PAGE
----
The Art of Hope and Healing program for cancer victims was created in 2008 by Asia America Initiative and the US-based National Cancer Coalition in Manila, Philippines. In partnership with public hospitals, our goal is to extend our peace building in communities plagued by insufferable poverty and armed conflict between people of various religions and cultural groups. We act as models of unity and compassion by our inter-faith teams serving the poorest of the poor. We began the Art of Hope program with a target of 30 women with breast cancer and 20 children with various cancers including leukemia and lymphoma. But since becoming involved with Global Giving our services have grown -- thanks in large part to Global Giving donors -- to serve over 100 additional children with blood disorders, such as hemophilia and rare genetic illnesses such as Pompe Disease. Cancer treatment medicines from pharmaceutical companies have been more and more difficult for all NGO's to obtain and highly expensive to procure. However, we have found other important ways to help heal our beneficiary women and children. Our message is: EVERY HUMAN LIFE MATTERS. More than 100 women and children have received the gift of life.
11 year old Paul* [first name only to protect privacy of a minor] suffers from the bleeding illness hemophilia. He cannot walk but he is an honor student and a local champion of the game of chess. His family of six live in a one room shack in an overcrowded neighborhood in Rosario, Cavite just outside of Manila, the swarming capitol of the Philippines. Everyday his father, a humble construction laborer, must bicycle and carry Paul one kilometer to and from school. For the family, their greatest wish was a wheel chair for Paul. That would be a small miracle, far beyond their family budget.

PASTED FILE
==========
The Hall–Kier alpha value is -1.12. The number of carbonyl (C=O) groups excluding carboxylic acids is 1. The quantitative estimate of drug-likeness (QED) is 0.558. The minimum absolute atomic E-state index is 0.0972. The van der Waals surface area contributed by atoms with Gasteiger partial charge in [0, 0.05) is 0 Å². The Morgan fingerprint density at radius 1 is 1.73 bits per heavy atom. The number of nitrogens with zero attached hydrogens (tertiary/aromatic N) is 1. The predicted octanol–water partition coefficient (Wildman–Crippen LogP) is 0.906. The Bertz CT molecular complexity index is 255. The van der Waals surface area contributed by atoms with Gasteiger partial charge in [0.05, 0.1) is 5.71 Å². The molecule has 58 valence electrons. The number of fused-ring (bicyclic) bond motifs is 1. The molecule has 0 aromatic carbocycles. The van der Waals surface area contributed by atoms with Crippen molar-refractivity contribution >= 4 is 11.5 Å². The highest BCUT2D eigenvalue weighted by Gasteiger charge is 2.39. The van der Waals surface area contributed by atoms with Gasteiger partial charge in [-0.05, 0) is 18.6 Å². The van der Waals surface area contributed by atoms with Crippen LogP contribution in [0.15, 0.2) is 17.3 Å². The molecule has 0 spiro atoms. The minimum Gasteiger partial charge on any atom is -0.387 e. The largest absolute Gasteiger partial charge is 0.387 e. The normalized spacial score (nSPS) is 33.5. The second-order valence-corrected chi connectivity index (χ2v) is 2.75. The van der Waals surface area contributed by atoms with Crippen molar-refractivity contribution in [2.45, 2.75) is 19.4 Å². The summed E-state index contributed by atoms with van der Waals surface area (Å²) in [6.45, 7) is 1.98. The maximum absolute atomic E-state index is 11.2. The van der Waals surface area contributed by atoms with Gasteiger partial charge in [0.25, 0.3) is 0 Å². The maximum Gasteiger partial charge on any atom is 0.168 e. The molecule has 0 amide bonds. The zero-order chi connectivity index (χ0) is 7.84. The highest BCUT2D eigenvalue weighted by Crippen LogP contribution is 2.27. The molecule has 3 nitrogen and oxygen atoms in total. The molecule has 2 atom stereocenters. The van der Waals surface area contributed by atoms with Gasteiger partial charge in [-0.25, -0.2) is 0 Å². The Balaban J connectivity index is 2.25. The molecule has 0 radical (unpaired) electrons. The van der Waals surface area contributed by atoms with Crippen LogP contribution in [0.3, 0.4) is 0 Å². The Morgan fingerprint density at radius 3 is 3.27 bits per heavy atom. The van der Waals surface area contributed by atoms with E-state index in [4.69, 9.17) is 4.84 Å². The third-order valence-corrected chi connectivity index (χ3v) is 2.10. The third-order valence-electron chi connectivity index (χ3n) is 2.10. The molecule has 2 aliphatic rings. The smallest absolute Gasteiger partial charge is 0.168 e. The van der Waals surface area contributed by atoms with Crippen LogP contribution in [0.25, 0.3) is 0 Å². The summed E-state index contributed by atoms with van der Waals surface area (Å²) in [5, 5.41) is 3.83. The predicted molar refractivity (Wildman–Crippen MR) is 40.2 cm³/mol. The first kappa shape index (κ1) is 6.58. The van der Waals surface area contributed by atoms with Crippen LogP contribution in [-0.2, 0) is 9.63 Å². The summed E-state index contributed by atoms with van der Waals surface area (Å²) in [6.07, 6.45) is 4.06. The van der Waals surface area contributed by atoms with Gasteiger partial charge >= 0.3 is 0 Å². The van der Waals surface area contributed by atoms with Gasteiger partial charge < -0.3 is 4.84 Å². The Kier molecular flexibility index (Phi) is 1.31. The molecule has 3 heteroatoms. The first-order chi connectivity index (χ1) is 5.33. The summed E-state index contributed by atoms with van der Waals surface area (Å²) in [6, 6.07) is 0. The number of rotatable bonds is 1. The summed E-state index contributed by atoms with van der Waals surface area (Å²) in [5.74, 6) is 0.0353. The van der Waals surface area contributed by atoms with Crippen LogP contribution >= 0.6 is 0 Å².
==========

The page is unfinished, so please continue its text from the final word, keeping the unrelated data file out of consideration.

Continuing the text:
Just before Christmas 2012 their wish came true when AAI nurse Mariole Sumile and program assistant brought Paul a handcrafted all-terrain wheel chair provided by the One World Institute of California. It was a total surprise for his family and all of their neighbors.
The joy that Paul and his family felt upon receiving the wheel chair was beyond words. With the help of the wheel chair, Paul can now do small things like visit friends and travel to school each day without asking assistance. Paul is now one step closer in achieving his dreams of eventually becoming a graphic artist.
With tears in his eyes, Paul sent a message on video to children around the world who also face physical challenges due to illness: "You should not lose hope because of illness, because for me hemophilia is not a hindrance. Instead it’s just a challenge to be stronger in my life. We should not let other kids tease people like us because we are also normal. We might have differences in our physical appearance, but we are also the same as people everywhere." [See the "Art of Hope and Healing" video attached to this written report].
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